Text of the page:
angle-left The challenge of designing a less sexist world
INNOVATION TUNGSTENO

The challenge of designing a less sexist world

Technology introduces the gender perspective into design to put an end to male bias, which has limited not only scientific progress and its achievements, but even the conquest of space. From air conditioning to medicines, this paradigm shift incorporates gender differences to enhance usability, but especially to improve health and safety.

The crash tests with female dummies have allowed the incorporation of improvements such as adapters for the safety belt for pregnant women. Credit: Current Value.

 

ANTONIO LÓPEZ | Tungsteno

While the data confirm that technology has neglected women throughout history, new projects are now paving the way for non-sexist and more ergonomic designs, with such everyday devices as seatbelt adapters for pregnant women or all-female portable toilets. Such inclusive designs have also reached the tech sector, including multi-million-dollar (and traditionally male) industries such as that of video games. In 2019, Google launched a gender neutral controller that is better suited to female hands (slightly smaller than those of men, according to a NASA study). The goal is for them to be able to play without making abnormal movements —which a conventional joystick, designed for male hands, forces them to do.

Ergonomics for the conquest of space

Adapting a design to the female body is not only a question for the market, but can be crucial to the advancement of research in specific fields such as space exploration. The example of the first all-female spacewalk in October 2019 —which had to be delayed because NASA only had one medium-size spacesuit available— highlights the consequences of using a male pattern for product design, a problem that is also very relevant when carrying out scientific studies.

Today's spacesuits were designed in the 1970s and have changed little throughout the history of the conquest of space, in which only 15 women have taken spacewalks, compared to more than 200 men. However, NASA seems to have taken note and has announced the creation of a new spacesuit for the astronauts of the Artemis mission, which is expected to take us back to the Moon, and with a woman aboard for the first time. According to the space agency, the new suit will be more adaptable in size to accommodate a wide variety of bodies.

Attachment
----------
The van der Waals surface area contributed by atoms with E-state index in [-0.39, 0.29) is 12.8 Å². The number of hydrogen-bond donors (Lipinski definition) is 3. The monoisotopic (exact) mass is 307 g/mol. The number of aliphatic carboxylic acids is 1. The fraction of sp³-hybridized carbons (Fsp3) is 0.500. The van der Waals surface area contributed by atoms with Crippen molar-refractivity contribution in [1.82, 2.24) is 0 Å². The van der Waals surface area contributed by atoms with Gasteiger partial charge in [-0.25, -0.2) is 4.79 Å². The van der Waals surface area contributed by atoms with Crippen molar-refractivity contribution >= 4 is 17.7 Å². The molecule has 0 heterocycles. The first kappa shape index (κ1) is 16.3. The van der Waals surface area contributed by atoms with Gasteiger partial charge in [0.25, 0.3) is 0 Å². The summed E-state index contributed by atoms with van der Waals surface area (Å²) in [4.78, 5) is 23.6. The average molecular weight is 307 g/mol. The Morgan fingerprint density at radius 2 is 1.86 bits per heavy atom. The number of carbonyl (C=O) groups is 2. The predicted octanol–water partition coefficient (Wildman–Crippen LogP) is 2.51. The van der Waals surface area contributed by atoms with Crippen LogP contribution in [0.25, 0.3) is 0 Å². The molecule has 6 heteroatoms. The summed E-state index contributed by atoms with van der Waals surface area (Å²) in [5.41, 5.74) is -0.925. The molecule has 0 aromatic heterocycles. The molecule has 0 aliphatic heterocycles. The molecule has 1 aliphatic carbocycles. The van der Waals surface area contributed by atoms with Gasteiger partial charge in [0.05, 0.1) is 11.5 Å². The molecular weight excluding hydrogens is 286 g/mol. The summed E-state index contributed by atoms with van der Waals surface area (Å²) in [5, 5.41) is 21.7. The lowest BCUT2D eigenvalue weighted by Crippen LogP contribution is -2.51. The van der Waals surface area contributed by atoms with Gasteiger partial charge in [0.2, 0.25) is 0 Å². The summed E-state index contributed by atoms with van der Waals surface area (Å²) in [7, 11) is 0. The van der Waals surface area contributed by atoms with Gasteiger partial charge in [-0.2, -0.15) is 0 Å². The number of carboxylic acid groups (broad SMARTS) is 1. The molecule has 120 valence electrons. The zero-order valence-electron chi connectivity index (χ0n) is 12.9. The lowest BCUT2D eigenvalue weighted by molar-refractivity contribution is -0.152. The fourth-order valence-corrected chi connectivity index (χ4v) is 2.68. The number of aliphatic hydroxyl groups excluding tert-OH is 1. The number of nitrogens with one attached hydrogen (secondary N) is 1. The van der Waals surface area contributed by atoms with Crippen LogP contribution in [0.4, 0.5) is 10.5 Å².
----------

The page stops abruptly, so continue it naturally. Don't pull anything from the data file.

The first all-female spacewalk was postponed for seven months due to a lack of appropriately sized space suits aboard the International Space Station (ISS). Credit: NASA.

The data bias

Taking male/female differences into consideration in clinical decision-making is crucial to the advancement of science in general and to women's health in particular. A study published by Ohio Northern University explains how in recent decades clinical trials have not always adequately included women, or analysed gender-specific differences in the data. These shortcomings have undoubtedly hampered progress in understanding women's reactions to different medications, or how diseases such as strokes manifest themselves in females, and even why women are more likely to regain their language ability after a stroke, for example.

However, the same study also details some of the milestones reached in the acknowledgment by science of this necessary differentiation between the sexes. For example, since 1977, the US Food and Drug Administration (FDA) has allowed women of childbearing age to participate in research, provided that both they and the researchers agree. The FDA has also noted in numerous regulations the importance of examining differences in drug safety and efficacy among population subgroups to identify gaps in existing knowledge. The US Office of Research on Women's Health was established in 1990 with this goal in mind, and it reaffirms the need for continued research in areas of gender-based biology to reduce health disparities between men and women.

The gender data gap also affects safety, for example by not considering the different effects of an impact in an car accident on a woman versus a man. Credit: Insafe Seatbelt.

In the field of technology, the pattern is repeating itself. In Invisible Woman, the best innovation and tech book of 2019 according to the Royal Society, Caroline Criado compiles a selection of articles that reveal how design has neglected women for decades and what impact this has on their health. The author dives into the gender data gap, the root of systemic discrimination against women since information is gathered around a male standard. For instance, unlike the earlier joystick example, the current trend to increase the size of smartphone screens makes it more difficult for women to use them. Paradoxically, companies like Apple are following this trend, even though women are more likely to own an iPhone branded smartphone than men.

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Tungsteno is a journalism laboratory to scan the essence of innovation. Devised by Materia Publicaciones Científicas for Sacyr’s blog.

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